I just spent some time reviewing canescens and maryaliceae, and carefully examining those photographed spores that provide a fairly clear profile.

I think there are several traits that favor maryaliceae.
1. Cap appears to lack gray/tan/brown pigment.
2. Although there are a few UV warts concentrated near the disc of this young specimen, cap does not show plentiful warts.
3. Volval deposits seen in the photo as detached patches in the soil.
4. Spore lengths are all well short of 10 microns. Longest spore observed was slightly under 9 microns.
5. Stipe surface with abundant flocculent material.
6. Neither oak nor pine present in the habitat. This area was dominated by hemlock. (There may have been some spruce in the vicinity.)

Traits that seem to favor canescens.
1. There appears to be some UV material clinging to the cap margin. (However, the cap is unexpanded, so one is left to wonder if this material was destined to fall away.)
2. Spore quotient…

For the spores I examined, 1.5 < Q < 1.75, with Q’~1.6. This is significantly larger than what Amanita Studies reports for maryaliceae. However, reported mean spore quotient for canescens exceeds 1.6. Note the spores seen pictured in the following maryaliceae observation obs 280555. Mean quotient appears to be close to 1.6.

By: I. G. Safonov (IGSafonov)
2018-01-01 13:54:08 PST (-0800)

I am wondering if this could be an example of A. canescens based on its looks. The spores’ Qav estimated by Dave seems to support this theory.

I just looked at the spore pic…
By: Dave W (Dave W)
2012-04-12 09:56:20 PDT (-0700)

and I agree. Being a bit more careful and measuring to the nearest 1/16 inch (the zoomed in version) it appears most of these spores have q around or just under 1.7.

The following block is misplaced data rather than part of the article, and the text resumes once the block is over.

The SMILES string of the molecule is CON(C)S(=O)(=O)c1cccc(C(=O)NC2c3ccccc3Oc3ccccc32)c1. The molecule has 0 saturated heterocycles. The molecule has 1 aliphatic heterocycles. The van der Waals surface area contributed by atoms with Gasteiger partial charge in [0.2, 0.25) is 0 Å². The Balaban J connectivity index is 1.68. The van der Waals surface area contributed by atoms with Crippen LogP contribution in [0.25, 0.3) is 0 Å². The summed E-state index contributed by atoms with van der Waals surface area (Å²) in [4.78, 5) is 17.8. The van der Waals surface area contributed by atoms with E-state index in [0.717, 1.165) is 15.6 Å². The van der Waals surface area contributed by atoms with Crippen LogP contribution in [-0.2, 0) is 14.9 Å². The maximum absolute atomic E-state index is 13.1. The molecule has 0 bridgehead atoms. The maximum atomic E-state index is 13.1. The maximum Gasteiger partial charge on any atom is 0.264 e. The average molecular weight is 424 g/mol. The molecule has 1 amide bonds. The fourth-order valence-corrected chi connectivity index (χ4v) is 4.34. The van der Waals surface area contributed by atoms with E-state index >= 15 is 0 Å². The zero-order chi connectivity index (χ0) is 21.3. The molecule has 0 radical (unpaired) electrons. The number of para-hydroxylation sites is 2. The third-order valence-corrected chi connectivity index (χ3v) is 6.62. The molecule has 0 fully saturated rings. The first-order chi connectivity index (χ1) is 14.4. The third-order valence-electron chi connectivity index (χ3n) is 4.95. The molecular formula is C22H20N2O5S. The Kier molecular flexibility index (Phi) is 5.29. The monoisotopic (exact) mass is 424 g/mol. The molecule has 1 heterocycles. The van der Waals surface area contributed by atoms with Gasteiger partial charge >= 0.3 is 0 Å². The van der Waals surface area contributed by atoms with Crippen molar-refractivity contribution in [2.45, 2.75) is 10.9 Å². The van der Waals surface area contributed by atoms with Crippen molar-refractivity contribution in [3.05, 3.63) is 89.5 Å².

I’ll look for it again. It’s one of my favorite hunting sites in the Poconos. Hopefully we have the right kind of weather for NEMF in August. This location is on my way to the foray site.

I think I know this one…
By: R. E. Tulloss (ret)
2012-04-12 09:44:23 PDT (-0700)

We have this dried specimen now, David, and cataloged it for the herbarium this morning. This seems very much like Amanita maryaliceae nom. prov. for which I have an old photo on WAO here:


The spores in the image seem mostly to have a Q probably below 1.7, which is the case with what I know of maryaliceae. It’s neat to know that you found with Hemlock. I think Mary and I first found it in New England Hemlock-Hardwood forest in western Massachusetts many years back.

Very best,


Got the print.
By: Dave W (Dave W)
2011-08-10 23:59:45 PDT (-0700)

And it seems prety interesting. Amyloid spores are ellipsoid fairly elongate… Average length about 8 mu or so, q>1.7. Posting a photo.

Drying the material and will bring along to NEMF.

By: R. E. Tulloss (ret)
2011-08-10 07:51:50 PDT (-0700)

I hope you get a spore print.

Very best,


Created: 2011-08-09 22:16:46 PDT (-0700)
Last modified: 2018-01-03 07:32:40 PST (-0800)